As well as the cards in your deck you start the game with, you can also collect more cards to add to this deck - additional spells, artifacts of power etc. These can be gained from defeating monsters in dungeons, winning control of wizrad towers etc. Gaining these cards obviously make you more formidable, so hunting them down is one part of the strategy you will need to maximise your chances of winning.
Like in various RPG games, each character starts off at level 1 but can gain experience (victory points) through defeating monsters and so go up levels. A rise in level will give you access to other powers as well as making you harder to kill etc.
The game has various different scenarios to play, supplying different types of victory conditions and how much of a team the players are. We played the training scenario where we were each on our own trying to gain more victory points than the others to win the game, but not allowed to attack each other (). Some scenarios are cooperative, so you have to beat the game as a group or all lose, whilst others allow players to attack each other etc.
As to victiory points, they are gained from defeating monsters, as well as exploring (revealing new tiles), though at the end of the game there are other victory points on offer as well e.g. you get 2 victory points for every castle you own, and the one with the most castles gets a further 3 points; every wound card you have at the end of the game costs you 2 victory points, with the player with the most losing an addtional 3; you get victory points for the quality of your followers, with the player with the best total getting a bonus etc. This makes the game more interesting and more involved than just a monster bash.
There are quite a few more rules than that described above, but no point in trying to go through them all on this review. So what did I think of the game?
I enjoyed it. There is defintely skill involved in using your cards which encourges planning ahead, there are different paths you can follow to win the game, though defeating monsters is always required, and the game does feel very RPG like, with characters levelling up and getting more powerful as they achieve things. There are, however, a lot of unique powers, tiles, locations etc, each with their own effects and this can be a little daunting. In addition, there are many different reference cards which explain what the various locations and special abilites do, what certain symbols do etc, and it would have been much better if these were included on one reference sheet and every player had one of their own. However, once you have played the game a few times I reckon that you would get a handle on them, and so is not a big thing. I also felt that in our game not being able to attack each other was a bit of a downer, but like I said above, there are scenarios you can play where this is possible, so if I was to play again I would want to play one of those. I may well have given it a higher rating than a 7 if I had been allowed to attack Derek, for example .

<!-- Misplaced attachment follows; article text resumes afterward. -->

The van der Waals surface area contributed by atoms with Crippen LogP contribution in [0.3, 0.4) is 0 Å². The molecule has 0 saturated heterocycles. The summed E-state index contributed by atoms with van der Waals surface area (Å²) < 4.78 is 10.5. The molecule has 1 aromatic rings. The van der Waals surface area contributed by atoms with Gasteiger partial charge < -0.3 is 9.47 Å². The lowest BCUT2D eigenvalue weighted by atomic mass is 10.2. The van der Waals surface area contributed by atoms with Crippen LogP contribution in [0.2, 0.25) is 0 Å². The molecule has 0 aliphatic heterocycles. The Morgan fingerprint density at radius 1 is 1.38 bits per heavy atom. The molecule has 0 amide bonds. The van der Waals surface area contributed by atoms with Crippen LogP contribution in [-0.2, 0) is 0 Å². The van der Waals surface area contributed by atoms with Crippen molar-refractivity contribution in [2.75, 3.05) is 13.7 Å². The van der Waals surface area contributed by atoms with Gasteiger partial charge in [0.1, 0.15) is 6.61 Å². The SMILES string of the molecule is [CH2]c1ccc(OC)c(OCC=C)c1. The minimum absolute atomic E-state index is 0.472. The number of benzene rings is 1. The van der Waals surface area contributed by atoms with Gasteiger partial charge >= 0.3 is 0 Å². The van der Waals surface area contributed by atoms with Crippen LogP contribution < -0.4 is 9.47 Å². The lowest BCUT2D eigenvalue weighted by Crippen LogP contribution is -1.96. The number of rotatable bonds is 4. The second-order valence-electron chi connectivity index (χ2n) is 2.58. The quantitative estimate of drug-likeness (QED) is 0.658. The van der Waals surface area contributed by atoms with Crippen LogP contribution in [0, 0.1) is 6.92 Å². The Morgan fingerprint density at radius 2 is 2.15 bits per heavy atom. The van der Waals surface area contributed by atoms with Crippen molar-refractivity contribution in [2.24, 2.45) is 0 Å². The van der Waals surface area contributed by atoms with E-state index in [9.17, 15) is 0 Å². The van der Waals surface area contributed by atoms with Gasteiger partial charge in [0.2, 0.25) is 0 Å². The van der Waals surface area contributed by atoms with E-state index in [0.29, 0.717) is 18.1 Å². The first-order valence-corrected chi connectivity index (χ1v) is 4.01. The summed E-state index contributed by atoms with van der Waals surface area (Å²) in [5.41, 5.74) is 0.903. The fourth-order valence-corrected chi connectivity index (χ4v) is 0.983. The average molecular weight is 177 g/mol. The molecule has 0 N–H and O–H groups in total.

Surprisingly for a game of this type there is not that much luck involved, which is a big plus point. While the cards you actually hold in your hand on your turn is a matter of luck, you will most likely, get to play every card in your deck by the end of the round, so with a bit of care with the cards you play in your turn you can massage things into your favour by the end of the day. Combat itself does not involve rolling dice, but on the cards you have amassed to fight the monster, so really there is no luck there, which I think is one of the strong points of the game. There is luck in what monster you find guarding any particular location and how strong they are, but during day rounds you can see what they are if you are adjacent to them, so you can know what you have to face before having to actually commit to fighting them, making it possible to avoid them if necessary (night time is more difficult, as you don't reveal a monster until you move onto it and commit yourself - however, at night sorcery becomes more powerful, which can help you out a fair bit if you have collected a good set of spells). Also, defeating a strong guardian gives you more victory points, so it is not all bad if you draw a truly monsterous guardian, so long as you don't get beat up too badly - in the game I played, I was continually gaining wound cards, as I was pretty gung-ho! Still, faint heart never won fair lady and all that.
The game was quite long to play, though this would come down if you were more up to speed with how everything works. There is a bit of downtime in the game, but most of this is filled up with planning what you are going to do on your next turn, so i didn't find it a problem.
All in all, I thought this was a good game, rich in theme and requiring a bit of skill to do well in. I would play it again, though as I have said, I would want to be able to attack my fellow players
Jeff - 34 points (rating 8) Adam - 26 points (7) Derek - 26 points (7) Andy - 20 points (7)